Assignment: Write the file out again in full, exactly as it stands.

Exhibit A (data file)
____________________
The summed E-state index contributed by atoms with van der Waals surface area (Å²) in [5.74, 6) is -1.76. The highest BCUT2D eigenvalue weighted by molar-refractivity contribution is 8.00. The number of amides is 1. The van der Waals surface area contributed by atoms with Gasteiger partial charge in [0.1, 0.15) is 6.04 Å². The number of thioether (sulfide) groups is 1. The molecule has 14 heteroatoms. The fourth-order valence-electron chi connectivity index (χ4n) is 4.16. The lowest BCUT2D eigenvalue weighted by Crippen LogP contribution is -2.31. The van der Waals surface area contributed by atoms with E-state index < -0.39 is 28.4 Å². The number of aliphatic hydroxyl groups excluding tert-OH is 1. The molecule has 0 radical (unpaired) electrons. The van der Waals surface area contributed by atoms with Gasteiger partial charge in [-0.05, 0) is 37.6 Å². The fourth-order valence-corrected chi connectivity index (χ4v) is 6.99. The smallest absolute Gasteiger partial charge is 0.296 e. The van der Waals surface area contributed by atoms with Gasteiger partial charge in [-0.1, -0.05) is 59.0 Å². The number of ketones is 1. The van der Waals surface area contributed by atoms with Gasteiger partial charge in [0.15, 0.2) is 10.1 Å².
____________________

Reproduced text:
The summed E-state index contributed by atoms with van der Waals surface area (Å²) in [5.74, 6) is -1.76. The highest BCUT2D eigenvalue weighted by molar-refractivity contribution is 8.00. The number of amides is 1. The van der Waals surface area contributed by atoms with Gasteiger partial charge in [0.1, 0.15) is 6.04 Å². The number of thioether (sulfide) groups is 1. The molecule has 14 heteroatoms. The fourth-order valence-electron chi connectivity index (χ4n) is 4.16. The lowest BCUT2D eigenvalue weighted by Crippen LogP contribution is -2.31. The van der Waals surface area contributed by atoms with E-state index < -0.39 is 28.4 Å². The number of aliphatic hydroxyl groups excluding tert-OH is 1. The molecule has 0 radical (unpaired) electrons. The van der Waals surface area contributed by atoms with Gasteiger partial charge in [-0.05, 0) is 37.6 Å². The fourth-order valence-corrected chi connectivity index (χ4v) is 6.99. The smallest absolute Gasteiger partial charge is 0.296 e. The van der Waals surface area contributed by atoms with Gasteiger partial charge in [-0.1, -0.05) is 59.0 Å². The number of ketones is 1. The van der Waals surface area contributed by atoms with Gasteiger partial charge in [0.15, 0.2) is 10.1 Å².